Summer Studentships

Applications for the 2018 RMS Summer Studentships are now open.

Up to four studentships of £2000 are on offer, split evenly between physical sciences, biological sciences and interdisciplinary projects.

Applications for our Summer Studentships must include a significant microscopy component and should be submitted by suitable host academic on behalf of a student. The Studentship is offered on the understanding that a 500 word project report is completed by the student by the end of the period of study and submitted to the RMS. The report should be in the form of an abstract with Introduction, Materials & Methods, Results and Discussion. It should also include images/data.

Awards will be made to students at the end of their second year of study for a three year degree or at the end of their second or third years for four year degree courses. Matr’s students are not eligible. £1500 should be allocated by the supervisor to the student as a bursary to cover living expenses and £500 can be used to cover experimental and laboratory expenses.

The person making the application must be a Member or Fellow of the Royal Microscopical Society.

The deadline for applications is 1 February 2018. If you have any questions, please contact Debbie Hunt.




2017 Summer Studentship Recipients

Physical Sciences Studentships

William Cartwright is a 3rd year Masters student in Physics at the University of Durham. William will be using a novel atomic force microscopy measurement tool to investigate the effect of curvature on the mechanical properties of synthetic extracellular vesicles, a promising tool for nanomedicine.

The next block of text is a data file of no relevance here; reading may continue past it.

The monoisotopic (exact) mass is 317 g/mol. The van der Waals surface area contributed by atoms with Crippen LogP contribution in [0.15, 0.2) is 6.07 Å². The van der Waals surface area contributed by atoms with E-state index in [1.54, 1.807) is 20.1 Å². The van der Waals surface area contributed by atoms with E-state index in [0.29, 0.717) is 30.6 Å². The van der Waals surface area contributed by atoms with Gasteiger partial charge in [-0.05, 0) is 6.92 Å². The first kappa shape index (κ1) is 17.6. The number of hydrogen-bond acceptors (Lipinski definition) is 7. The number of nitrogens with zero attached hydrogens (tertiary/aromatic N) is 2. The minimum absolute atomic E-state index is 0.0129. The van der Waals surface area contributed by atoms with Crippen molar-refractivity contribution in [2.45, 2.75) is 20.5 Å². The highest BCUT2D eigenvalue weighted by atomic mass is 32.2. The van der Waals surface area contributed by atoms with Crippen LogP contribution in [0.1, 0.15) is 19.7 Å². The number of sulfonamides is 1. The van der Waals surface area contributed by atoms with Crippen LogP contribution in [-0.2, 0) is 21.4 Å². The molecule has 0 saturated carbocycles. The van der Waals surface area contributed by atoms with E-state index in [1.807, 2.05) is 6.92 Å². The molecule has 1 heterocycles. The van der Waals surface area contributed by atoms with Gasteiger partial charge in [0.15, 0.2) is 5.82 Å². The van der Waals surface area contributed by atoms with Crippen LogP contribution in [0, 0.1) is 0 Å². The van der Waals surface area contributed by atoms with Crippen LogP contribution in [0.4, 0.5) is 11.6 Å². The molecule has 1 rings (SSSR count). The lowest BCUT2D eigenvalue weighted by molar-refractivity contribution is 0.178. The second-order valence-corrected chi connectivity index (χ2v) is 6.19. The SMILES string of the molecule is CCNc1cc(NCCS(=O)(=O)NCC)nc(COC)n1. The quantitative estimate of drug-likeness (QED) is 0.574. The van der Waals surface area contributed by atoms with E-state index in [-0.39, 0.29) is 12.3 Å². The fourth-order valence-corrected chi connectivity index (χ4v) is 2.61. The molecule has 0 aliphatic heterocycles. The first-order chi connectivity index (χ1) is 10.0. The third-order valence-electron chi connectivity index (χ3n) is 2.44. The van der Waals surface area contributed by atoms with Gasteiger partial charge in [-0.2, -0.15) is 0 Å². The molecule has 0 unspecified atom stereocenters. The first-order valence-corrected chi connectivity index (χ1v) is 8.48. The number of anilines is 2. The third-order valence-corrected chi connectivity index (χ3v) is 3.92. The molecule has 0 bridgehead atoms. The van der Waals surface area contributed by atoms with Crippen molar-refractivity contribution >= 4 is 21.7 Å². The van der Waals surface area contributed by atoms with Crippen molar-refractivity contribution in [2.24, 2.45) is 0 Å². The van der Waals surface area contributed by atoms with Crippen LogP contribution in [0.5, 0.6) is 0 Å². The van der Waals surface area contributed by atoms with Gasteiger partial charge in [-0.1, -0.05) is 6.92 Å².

Rhiannon Heard is in her 3rd year of a Masters in Engineering at the University of Oxford and will use this studentship to conduct a project combining academia and industry. She will spend time in Oxford and at Deben UK using advanced in situ microscopy techniques to characterise the high rate behaviour of polymers under quasistatic conditions.

Life Sciences Studentships

Nikita Patel is in the 3rd year of her Masters in Pharmacology at University College London. In a project conceived by Nikita, she will further investigate the potential use of mesenchymal stem cells and will use multicolour 3D confocal microscopy to image the lung and spleen in and ex vivo and intravital microscopy to gather completely novel data.

Vinayak Ramdhun is a 2nd year undergraduate at the University of Leicester studying Medical Biochemistry. Sparked by his interest in the central principle of molecular biology, Vinayak will use single-molecule microscopy to dissect the mechanism of promote melting by human GTfs and Pol II in mRNA transcription.



Share this